International Diplomacy

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Diplomacy, the practice of international relations, is an area in which RAND has significant research experience. Among RAND's many experts are former ambassadors whose research and commentary on both long-term efforts and current events shed light on how diplomatic ventures can be integral to national security goals and activities, including traditional military interventions, nuclear arms control, and nation-building efforts.

  • Workers repair the damage in front of Aleppo's historic citadel, as posters depicting Syria's President Bashar al-Assad are erected in the Old City of Aleppo, Syria, January 31, 2017

    Report

    Exchange Reconstruction Assistance for Bottom-Up Reform in Syria

    Nov 30, 2017

    Syrian peace talks are not working. What leverage the United States and its allies have derives largely from their ability to offer or withhold reconstruction aid. Offering reconstruction on a community-by-community basis could provide a way forward in Syria.

  • U.S. President Donald Trump meets with Israel Prime Minister Benjamin Netanyahu in the Oval Office of the White House in Washington, U.S., March 5, 2018

    Commentary

    Gaza on the Brink

    Mar 9, 2018

    The combined risk of violence and pandemic in Gaza makes this small coastal enclave a ticking time bomb. While neither Israel nor the U.S. has the solutions to all of Gaza's water and health woes, the United States' decision to withhold funding to the U.N. Relief and Works Agency could only make things worse.

Explore International Diplomacy

  • U.S. President Donald Trump meets with North Korean leader Kim Jong Un at the demilitarized zone on the border of North and South Korea, June 30, 2019, photo by Kevin Lamarque/Reuters

    Commentary

    Why U.S. Negotiators Face a Tough Task After the Trump-Kim DMZ Meeting

    Denuclearization talks between the United States and North Korea may be under time constraints tied to America's next presidential election. This further complicates the task facing U.S. negotiators, who seek to reach a deal that endures beyond 2020.

    Jul 15, 2019

  • Protesters break the windows of the Legislative Council building on the anniversary of Hong Kong's handover to China in Hong Kong, July 1, 2019, photo by Thomas Peter/Reuters

    Commentary

    Beijing Won't Allow Its Hong Kong Integration Experiment to Fail

    Recent events in Hong Kong have posed the stiffest challenge yet to Beijing's sovereignty. If sustained, they could push China to react to protect its national interests.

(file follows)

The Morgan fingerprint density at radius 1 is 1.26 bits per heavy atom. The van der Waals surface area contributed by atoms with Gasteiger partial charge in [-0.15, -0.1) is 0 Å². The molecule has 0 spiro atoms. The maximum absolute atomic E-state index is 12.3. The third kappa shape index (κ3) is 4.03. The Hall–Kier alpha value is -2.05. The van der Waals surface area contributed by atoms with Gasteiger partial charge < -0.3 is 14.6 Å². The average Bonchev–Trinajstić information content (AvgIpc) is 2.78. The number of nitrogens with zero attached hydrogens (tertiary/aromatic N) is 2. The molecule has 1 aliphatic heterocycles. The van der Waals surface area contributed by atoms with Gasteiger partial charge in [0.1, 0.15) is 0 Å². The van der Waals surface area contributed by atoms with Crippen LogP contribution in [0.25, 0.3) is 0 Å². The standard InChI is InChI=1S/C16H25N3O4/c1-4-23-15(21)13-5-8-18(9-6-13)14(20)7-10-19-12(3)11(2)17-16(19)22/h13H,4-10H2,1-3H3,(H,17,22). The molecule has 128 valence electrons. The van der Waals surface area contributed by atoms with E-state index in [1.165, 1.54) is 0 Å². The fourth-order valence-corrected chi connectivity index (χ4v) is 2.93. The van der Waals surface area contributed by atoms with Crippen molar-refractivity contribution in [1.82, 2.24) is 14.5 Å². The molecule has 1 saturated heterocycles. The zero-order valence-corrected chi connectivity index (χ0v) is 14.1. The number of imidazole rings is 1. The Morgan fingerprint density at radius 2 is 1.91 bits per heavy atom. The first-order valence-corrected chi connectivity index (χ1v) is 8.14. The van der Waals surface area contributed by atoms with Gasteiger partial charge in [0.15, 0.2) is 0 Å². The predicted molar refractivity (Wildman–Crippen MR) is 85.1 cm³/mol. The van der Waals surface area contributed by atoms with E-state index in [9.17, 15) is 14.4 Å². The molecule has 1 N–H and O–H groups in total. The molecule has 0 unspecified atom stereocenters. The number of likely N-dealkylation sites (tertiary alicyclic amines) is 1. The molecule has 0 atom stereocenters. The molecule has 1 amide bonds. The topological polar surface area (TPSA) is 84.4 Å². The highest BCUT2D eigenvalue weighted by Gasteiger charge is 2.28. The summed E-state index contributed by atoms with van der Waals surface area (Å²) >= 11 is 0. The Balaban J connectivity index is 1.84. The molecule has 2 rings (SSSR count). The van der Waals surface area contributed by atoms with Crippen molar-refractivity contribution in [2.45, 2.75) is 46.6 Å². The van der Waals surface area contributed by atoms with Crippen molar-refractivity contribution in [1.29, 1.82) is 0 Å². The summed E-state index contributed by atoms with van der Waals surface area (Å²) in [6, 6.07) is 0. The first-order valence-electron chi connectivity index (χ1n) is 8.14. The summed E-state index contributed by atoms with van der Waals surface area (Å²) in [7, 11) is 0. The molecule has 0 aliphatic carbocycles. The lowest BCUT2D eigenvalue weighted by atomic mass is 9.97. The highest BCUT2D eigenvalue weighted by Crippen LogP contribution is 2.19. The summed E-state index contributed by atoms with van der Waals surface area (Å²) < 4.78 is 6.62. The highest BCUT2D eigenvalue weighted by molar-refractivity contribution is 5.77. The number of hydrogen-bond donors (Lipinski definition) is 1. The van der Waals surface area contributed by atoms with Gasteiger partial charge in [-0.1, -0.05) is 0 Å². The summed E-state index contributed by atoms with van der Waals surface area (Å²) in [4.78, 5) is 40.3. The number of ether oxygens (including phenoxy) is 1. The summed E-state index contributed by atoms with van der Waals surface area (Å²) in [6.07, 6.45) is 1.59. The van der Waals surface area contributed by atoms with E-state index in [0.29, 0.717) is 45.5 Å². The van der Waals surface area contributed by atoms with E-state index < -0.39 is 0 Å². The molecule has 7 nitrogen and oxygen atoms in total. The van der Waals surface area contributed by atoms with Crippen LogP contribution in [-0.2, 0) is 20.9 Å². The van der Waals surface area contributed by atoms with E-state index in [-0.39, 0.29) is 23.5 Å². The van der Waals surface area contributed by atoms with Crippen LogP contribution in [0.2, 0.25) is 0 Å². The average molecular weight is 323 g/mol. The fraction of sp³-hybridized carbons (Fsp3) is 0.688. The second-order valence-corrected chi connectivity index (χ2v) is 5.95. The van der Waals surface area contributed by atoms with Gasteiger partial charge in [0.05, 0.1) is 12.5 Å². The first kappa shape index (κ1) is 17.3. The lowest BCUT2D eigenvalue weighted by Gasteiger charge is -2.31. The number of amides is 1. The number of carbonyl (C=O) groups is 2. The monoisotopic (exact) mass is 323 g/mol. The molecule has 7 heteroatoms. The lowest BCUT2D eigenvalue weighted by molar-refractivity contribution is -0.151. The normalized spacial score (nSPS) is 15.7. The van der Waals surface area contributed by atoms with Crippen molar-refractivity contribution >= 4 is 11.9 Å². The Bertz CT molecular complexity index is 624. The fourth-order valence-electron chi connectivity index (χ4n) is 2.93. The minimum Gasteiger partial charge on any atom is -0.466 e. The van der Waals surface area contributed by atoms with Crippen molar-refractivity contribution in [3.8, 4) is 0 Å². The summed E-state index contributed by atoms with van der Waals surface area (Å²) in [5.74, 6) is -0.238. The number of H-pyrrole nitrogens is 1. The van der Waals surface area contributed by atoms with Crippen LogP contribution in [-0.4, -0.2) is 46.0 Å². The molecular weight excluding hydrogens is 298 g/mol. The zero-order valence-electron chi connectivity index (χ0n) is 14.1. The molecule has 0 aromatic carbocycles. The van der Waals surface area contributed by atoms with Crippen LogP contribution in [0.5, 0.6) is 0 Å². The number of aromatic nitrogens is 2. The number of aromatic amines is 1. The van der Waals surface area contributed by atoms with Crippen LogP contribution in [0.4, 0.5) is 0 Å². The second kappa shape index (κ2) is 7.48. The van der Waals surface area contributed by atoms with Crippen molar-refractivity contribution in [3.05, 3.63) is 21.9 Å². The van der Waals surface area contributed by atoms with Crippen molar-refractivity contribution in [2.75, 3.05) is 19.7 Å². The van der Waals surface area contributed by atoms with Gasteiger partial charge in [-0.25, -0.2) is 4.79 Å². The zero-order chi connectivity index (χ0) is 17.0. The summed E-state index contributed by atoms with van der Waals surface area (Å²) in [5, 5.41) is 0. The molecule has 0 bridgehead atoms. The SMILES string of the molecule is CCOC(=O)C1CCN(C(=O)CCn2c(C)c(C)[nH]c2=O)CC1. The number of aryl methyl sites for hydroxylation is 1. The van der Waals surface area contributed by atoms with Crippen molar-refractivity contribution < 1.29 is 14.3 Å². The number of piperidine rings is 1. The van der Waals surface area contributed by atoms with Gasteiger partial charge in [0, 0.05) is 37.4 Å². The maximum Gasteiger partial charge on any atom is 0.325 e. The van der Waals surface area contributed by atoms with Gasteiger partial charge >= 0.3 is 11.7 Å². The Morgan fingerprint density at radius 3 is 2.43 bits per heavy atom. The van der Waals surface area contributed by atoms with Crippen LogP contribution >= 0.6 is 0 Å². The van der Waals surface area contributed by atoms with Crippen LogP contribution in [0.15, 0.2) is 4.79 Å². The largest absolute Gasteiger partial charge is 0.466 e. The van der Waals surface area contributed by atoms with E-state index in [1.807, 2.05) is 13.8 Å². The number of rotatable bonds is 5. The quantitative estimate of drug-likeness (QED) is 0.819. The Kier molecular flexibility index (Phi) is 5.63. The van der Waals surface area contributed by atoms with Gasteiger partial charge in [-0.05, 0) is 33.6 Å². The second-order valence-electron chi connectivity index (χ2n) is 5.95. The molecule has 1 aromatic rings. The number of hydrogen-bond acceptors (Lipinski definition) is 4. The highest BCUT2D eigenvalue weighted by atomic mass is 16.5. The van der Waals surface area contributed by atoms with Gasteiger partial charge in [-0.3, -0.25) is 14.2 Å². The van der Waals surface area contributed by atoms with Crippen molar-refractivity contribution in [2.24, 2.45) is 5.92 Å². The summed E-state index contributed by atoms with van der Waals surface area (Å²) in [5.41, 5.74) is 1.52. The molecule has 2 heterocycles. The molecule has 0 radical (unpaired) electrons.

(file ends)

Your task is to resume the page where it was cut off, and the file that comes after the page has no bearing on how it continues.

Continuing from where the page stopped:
Jul 3, 2019

  • U.S. President Donald Trump meets with North Korean leader Kim Jong Un at the demilitarized zone (DMZ) that separates the two Koreas, Panmunjom, South Korea, June 30, 2019, photo by Kevin Lamarque/Reuters

    Commentary

    How Trump Reset U.S.–North Korea Relations

    The meeting between U.S. President Donald Trump and North Korean leader Kim Jong Un at the DMZ may lead to follow-on talks. But the success of future negotiations depends on Kim actually taking action to denuclearize.

    Jul 2, 2019

  • Ji-Young Lee, the inaugural holder of the Korea Policy Chair at RAND

    Announcement

    RAND Corporation Announces Korea Policy Chair

    Political scientist Ji-Young Lee will be the inaugural holder of the Korea Policy Chair at RAND in September. She will manage a research agenda on Korea's international security relations, mentor Korea studies scholars, and build partnerships with Korean research institutes.

    Jun 27, 2019

  • A protester poses for a portrait during a rally against Venezuelan President Nicolas Maduro's government in Caracas, February 2, 2019, photo by Carlos Barria/Reuters

    Commentary

    What Should the United States Do About Venezuela?

    If it becomes evident that Maduro isn't about to fall, then the Trump administration should revisit its sanctions and rescind those that weigh most heavily on the Venezuelan people, while targeting and isolating the regime.

    Jun 24, 2019

  • Protesters outside police headquarters demand Hong Kong's leaders to step down and withdraw the extradition bill, in Hong Kong, June 21, 2019, photo by Tyrone Siu/Reuters

    Commentary

    One Country, Two Systems, Lots of Problems

    The enormous protests in Hong Kong since spring have led to fresh fears about the viability of China's "one country, two systems" policy. It's an idea that Macau and Hong Kong officially subscribe to and Taiwan fiercely resists—but one increasingly questioned from all sides.

    Jun 21, 2019

  • The Iranian flag flutters in front the International Atomic Energy Agency (IAEA) headquarters in Vienna, Austria, March 4, 2019, photo by Leonhard Foeger/Reuters

    Commentary

    A Post-2020 U.S. Return to the Iran Nuclear Deal?

    Now that the United States is out of the Iran nuclear deal, signing back on will not be as simple or as practical as some may hope. Too much has happened since it was first inked in 2015. With the political landscape in Tehran and Washington still taking shape, those who want to return to some kind of deal should start planning.

    Jun 20, 2019

  • Iran's President Hassan Rouhani and Russia's President Vladimir Putin attend a meeting on the sidelines of the Shanghai Cooperation Organisation summit in Bishkek, Kyrgyzstan, June 14, 2019, photo by Sputnik/Alexei Druzhinin/Kremlin via Reuters

    Commentary

    The Costs of Confrontation with Iran Are Mounting

    Even if the United States and Iran avoid a direct military clash, recent escalation and the U.S. maximum pressure campaign are exacting long-term costs for U.S. interests and regional stability in ways that may be difficult if not impossible to reverse.

    Jun 17, 2019

  • North Korean leader Kim Jong Un supervises a strike drill during a military drill in North Korea, May 4, 2019, photo by KCNA/Reuters

    Commentary

    One Year After Singapore: The North Korea Problem Is Bigger Than Nukes